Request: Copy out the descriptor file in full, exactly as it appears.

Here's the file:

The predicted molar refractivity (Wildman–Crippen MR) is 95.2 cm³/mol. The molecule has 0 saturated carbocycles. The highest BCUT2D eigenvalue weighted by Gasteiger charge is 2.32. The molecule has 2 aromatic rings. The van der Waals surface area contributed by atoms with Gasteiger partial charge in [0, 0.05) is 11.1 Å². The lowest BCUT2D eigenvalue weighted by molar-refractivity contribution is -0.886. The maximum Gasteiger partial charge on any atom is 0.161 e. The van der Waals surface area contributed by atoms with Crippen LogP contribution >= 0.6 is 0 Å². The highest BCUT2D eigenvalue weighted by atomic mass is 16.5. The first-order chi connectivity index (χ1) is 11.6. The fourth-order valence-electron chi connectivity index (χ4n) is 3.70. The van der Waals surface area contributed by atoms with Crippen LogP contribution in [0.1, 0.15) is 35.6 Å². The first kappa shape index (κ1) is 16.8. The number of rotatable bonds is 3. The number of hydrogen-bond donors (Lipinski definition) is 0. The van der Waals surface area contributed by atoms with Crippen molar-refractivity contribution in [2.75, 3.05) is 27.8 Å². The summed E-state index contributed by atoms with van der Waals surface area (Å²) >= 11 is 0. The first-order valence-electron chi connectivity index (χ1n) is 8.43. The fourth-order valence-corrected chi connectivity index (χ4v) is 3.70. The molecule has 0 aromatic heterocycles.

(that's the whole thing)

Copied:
The predicted molar refractivity (Wildman–Crippen MR) is 95.2 cm³/mol. The molecule has 0 saturated carbocycles. The highest BCUT2D eigenvalue weighted by Gasteiger charge is 2.32. The molecule has 2 aromatic rings. The van der Waals surface area contributed by atoms with Gasteiger partial charge in [0, 0.05) is 11.1 Å². The lowest BCUT2D eigenvalue weighted by molar-refractivity contribution is -0.886. The maximum Gasteiger partial charge on any atom is 0.161 e. The van der Waals surface area contributed by atoms with Crippen LogP contribution >= 0.6 is 0 Å². The highest BCUT2D eigenvalue weighted by atomic mass is 16.5. The first-order chi connectivity index (χ1) is 11.6. The fourth-order valence-electron chi connectivity index (χ4n) is 3.70. The van der Waals surface area contributed by atoms with Crippen LogP contribution in [0.1, 0.15) is 35.6 Å². The first kappa shape index (κ1) is 16.8. The number of rotatable bonds is 3. The number of hydrogen-bond donors (Lipinski definition) is 0. The van der Waals surface area contributed by atoms with Crippen molar-refractivity contribution in [2.75, 3.05) is 27.8 Å². The summed E-state index contributed by atoms with van der Waals surface area (Å²) >= 11 is 0. The first-order valence-electron chi connectivity index (χ1n) is 8.43. The fourth-order valence-corrected chi connectivity index (χ4v) is 3.70. The molecule has 0 aromatic heterocycles.